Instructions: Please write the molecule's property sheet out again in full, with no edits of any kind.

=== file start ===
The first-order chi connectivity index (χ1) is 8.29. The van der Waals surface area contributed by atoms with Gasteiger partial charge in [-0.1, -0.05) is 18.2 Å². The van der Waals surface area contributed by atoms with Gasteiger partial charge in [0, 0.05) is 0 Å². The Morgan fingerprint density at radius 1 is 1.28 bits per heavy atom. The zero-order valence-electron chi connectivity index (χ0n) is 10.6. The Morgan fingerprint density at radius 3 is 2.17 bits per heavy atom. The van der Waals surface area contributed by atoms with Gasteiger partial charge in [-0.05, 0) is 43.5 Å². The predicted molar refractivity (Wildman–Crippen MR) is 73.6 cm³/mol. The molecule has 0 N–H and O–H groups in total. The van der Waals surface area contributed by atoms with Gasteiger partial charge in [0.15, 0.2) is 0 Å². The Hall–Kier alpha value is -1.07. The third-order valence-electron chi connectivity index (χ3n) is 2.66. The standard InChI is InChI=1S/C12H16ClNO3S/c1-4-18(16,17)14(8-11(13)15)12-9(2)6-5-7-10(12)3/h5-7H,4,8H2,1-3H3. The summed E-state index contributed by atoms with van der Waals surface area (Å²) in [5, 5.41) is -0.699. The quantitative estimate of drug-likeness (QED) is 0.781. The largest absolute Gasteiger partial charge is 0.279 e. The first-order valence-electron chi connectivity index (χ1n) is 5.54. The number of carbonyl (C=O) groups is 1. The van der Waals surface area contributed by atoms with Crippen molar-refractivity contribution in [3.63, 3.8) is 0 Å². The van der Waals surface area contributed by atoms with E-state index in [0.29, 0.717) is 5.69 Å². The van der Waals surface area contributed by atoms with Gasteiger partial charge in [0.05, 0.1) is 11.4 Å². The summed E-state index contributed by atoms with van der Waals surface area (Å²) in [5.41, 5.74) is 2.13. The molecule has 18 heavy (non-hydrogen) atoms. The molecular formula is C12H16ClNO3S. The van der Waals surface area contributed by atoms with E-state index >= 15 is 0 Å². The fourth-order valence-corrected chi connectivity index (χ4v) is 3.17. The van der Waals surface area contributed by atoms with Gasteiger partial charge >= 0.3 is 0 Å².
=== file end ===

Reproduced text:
The first-order chi connectivity index (χ1) is 8.29. The van der Waals surface area contributed by atoms with Gasteiger partial charge in [-0.1, -0.05) is 18.2 Å². The van der Waals surface area contributed by atoms with Gasteiger partial charge in [0, 0.05) is 0 Å². The Morgan fingerprint density at radius 1 is 1.28 bits per heavy atom. The zero-order valence-electron chi connectivity index (χ0n) is 10.6. The Morgan fingerprint density at radius 3 is 2.17 bits per heavy atom. The van der Waals surface area contributed by atoms with Gasteiger partial charge in [-0.05, 0) is 43.5 Å². The predicted molar refractivity (Wildman–Crippen MR) is 73.6 cm³/mol. The molecule has 0 N–H and O–H groups in total. The van der Waals surface area contributed by atoms with Gasteiger partial charge in [0.15, 0.2) is 0 Å². The Hall–Kier alpha value is -1.07. The third-order valence-electron chi connectivity index (χ3n) is 2.66. The standard InChI is InChI=1S/C12H16ClNO3S/c1-4-18(16,17)14(8-11(13)15)12-9(2)6-5-7-10(12)3/h5-7H,4,8H2,1-3H3. The summed E-state index contributed by atoms with van der Waals surface area (Å²) in [5, 5.41) is -0.699. The quantitative estimate of drug-likeness (QED) is 0.781. The largest absolute Gasteiger partial charge is 0.279 e. The first-order valence-electron chi connectivity index (χ1n) is 5.54. The number of carbonyl (C=O) groups is 1. The van der Waals surface area contributed by atoms with Crippen molar-refractivity contribution in [3.63, 3.8) is 0 Å². The van der Waals surface area contributed by atoms with E-state index in [0.29, 0.717) is 5.69 Å². The van der Waals surface area contributed by atoms with Gasteiger partial charge in [0.05, 0.1) is 11.4 Å². The summed E-state index contributed by atoms with van der Waals surface area (Å²) in [5.41, 5.74) is 2.13. The molecule has 18 heavy (non-hydrogen) atoms. The molecular formula is C12H16ClNO3S. The van der Waals surface area contributed by atoms with E-state index >= 15 is 0 Å². The fourth-order valence-corrected chi connectivity index (χ4v) is 3.17. The van der Waals surface area contributed by atoms with Gasteiger partial charge >= 0.3 is 0 Å².